Most councilors queried Astro’s representative about its operations and its plans for the property, during which Cunningham laid out the company’s plans. 

Ward 4 Councilor Malo Brown asked what chemicals the company makes. Cunningham did not provide an exhaustive list, but said it could include anything from sodium bicarbonate and soda ash to citric acid, the scientific name for vitamin C. He also indicated that water treatment chemicals could be brought in via the railroad spur. 

Malo Brown

Brown, also a candidate for State Senate, dialed his criticism up to an 11. (WMP&I)

“I’ve studied a lot of that stuff. A lot of that stuff is harmful to the human body as far as studies that I’ve, you know, researched,” Brown said. 

Brown asserted that some of these chemicals were illegal in other countries. He did not say which chemicals were illegal or where, however. Nor did Brown name any studies to support his assertion.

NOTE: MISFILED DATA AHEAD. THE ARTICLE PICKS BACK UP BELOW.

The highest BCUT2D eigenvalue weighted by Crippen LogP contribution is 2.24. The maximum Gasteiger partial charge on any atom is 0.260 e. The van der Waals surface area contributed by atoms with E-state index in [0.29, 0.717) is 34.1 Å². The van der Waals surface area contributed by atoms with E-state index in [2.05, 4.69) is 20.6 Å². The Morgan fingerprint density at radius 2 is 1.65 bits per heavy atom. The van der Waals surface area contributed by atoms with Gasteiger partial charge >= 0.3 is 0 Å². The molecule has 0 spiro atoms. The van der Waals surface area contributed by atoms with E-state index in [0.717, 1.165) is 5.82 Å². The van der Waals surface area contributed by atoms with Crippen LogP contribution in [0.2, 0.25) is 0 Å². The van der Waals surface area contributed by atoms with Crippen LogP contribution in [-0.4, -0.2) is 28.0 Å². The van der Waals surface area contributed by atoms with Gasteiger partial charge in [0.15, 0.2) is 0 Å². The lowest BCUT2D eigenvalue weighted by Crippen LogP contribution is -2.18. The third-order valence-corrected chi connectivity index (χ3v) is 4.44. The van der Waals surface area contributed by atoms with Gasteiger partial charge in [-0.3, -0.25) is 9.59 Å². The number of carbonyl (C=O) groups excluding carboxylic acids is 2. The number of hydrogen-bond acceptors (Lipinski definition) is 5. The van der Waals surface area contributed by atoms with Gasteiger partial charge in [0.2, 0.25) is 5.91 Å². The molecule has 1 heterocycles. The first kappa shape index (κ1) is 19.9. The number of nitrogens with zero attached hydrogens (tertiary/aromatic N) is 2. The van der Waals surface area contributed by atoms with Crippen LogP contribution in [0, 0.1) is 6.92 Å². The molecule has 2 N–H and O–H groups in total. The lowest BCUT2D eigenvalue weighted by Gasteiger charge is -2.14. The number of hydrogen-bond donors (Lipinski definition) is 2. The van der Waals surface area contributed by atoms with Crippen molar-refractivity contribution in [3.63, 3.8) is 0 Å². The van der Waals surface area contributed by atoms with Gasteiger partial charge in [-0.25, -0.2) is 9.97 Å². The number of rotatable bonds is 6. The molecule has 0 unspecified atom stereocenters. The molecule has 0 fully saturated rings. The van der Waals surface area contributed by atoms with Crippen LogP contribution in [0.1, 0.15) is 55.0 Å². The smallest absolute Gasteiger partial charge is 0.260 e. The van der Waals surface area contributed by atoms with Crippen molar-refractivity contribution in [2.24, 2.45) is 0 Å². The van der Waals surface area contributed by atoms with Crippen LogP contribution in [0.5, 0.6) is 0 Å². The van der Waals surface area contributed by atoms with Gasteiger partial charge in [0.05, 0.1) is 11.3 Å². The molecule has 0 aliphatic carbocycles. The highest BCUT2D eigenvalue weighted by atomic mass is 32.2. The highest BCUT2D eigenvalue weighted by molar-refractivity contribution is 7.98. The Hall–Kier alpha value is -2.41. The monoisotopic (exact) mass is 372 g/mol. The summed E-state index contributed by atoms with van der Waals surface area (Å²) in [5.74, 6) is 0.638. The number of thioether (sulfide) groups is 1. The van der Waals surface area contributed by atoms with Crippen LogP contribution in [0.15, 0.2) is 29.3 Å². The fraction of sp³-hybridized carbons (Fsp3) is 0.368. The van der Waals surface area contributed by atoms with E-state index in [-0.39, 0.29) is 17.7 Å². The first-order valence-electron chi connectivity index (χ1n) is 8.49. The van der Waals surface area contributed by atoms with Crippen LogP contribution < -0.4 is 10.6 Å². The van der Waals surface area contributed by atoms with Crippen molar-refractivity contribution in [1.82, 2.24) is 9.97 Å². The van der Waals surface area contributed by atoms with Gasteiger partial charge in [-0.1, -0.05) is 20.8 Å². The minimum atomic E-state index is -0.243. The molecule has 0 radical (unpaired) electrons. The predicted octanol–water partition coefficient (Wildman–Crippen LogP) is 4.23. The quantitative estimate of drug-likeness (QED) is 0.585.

Cunningham said he could not speak for the Food & Drug Administration, though.

“There’re certain chemical products in the world, correct, that are harmful and that we all have read about,” he said. “I can’t say whether these particular products are considered harmful as you know our federal government or the FDA finds them necessary and certifies them as such.” 

Brown’s response was overwrought. 

“I’m 188,000 percenter against what you do and what you manufacture,” he replied. 

Later, he returned to the subject and said that the chemicals put in food cause obesity in communities of color.  

Poorer communities and persons of color generally do face higher rates of disease and obesity. Additives may have a role, but evidence often points to added fats and salts or artificial sweeteners like aspartame and high-fructose corn syrup. Studies have also pointed to emulsifiers. Some preservatives, which could include some of Astro’s products, may have negative impacts.